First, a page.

You might think that only importers and exporters pay attention to the value of the Aussie dollar, but movements in the exchange rate affect us all.
After peaking at US$0.81 in late January 2018 the Australian dollar fell as low as US$0.70 in October. It also fell against a number of other currencies.
A falling Aussie dollar makes it more costly to travel overseas and increases the local cost of imported goods. On the upside, it makes many of our exports less expensive for foreign buyers, giving a boost to our farmers and other exporters.
The reverse applies in the case of a rising dollar, but movements in exchange rates don’t just influence our living costs. Most people with superannuation will have a portion invested in overseas assets, and changes in currency values can also influence the performance of retirement savings – a lower dollar boosts the local value of our overseas investments while a higher dollar has the reverse effect.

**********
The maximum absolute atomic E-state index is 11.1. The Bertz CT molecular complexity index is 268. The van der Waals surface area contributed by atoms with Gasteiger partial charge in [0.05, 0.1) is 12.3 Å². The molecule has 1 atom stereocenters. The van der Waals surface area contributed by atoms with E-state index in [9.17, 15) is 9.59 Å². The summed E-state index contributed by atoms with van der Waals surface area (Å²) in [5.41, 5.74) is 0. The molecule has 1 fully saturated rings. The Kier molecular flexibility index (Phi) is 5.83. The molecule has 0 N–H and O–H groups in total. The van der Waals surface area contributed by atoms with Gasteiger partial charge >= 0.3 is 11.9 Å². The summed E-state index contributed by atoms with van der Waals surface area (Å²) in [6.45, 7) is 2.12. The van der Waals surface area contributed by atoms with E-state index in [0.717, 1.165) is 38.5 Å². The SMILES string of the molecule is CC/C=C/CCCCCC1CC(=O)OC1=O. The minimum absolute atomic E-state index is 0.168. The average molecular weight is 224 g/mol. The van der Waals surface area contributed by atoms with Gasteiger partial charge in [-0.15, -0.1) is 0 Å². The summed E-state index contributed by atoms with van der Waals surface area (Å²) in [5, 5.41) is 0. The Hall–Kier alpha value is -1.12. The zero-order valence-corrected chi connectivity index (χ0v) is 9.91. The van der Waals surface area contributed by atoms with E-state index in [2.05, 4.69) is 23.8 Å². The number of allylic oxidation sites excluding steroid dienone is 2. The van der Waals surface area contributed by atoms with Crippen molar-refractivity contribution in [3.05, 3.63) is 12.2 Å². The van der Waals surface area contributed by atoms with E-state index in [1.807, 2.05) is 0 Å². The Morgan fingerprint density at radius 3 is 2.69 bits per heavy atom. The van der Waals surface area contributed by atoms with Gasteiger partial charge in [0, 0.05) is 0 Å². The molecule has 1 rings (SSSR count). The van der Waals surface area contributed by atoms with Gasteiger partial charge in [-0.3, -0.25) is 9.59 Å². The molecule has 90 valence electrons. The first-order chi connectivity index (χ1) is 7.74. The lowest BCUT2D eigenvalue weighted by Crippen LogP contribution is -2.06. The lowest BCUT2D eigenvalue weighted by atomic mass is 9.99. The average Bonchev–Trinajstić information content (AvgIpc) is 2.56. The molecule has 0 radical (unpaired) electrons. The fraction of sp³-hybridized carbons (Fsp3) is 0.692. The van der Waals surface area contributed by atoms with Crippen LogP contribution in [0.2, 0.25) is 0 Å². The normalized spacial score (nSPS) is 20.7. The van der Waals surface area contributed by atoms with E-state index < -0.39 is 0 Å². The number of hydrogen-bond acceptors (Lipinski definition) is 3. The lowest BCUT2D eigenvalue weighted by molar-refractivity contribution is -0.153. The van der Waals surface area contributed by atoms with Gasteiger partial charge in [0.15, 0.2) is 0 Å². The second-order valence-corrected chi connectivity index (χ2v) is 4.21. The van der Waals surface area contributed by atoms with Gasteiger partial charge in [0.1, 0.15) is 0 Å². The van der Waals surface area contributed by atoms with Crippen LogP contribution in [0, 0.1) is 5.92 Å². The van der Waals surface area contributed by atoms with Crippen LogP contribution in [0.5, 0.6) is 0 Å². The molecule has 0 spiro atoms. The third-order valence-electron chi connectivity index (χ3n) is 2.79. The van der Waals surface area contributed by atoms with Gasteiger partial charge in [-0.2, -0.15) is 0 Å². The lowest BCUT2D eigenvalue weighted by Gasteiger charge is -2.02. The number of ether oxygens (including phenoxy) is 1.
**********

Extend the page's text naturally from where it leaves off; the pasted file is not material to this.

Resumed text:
So what are the main influences on exchange rates? Ultimately it comes down to supply and demand, and that can be determined by a number of things:
But it’s not that simple
Other things can influence currency values, such as speculation or central bank intervention. There’s also a lot of interaction between the influences outlined above. For example, strong commodity prices may give a boost to the economy, which leads to higher interest rates. Throw in some political uncertainty add a touch of speculation and things quickly become very complicated.
So, will the Aussie dollar rise or continue to fall? History suggests flipping a coin may provide as useful an answer as following the opinions of ‘experts’.
Does the value of the Aussie dollar affect you?
This is general information only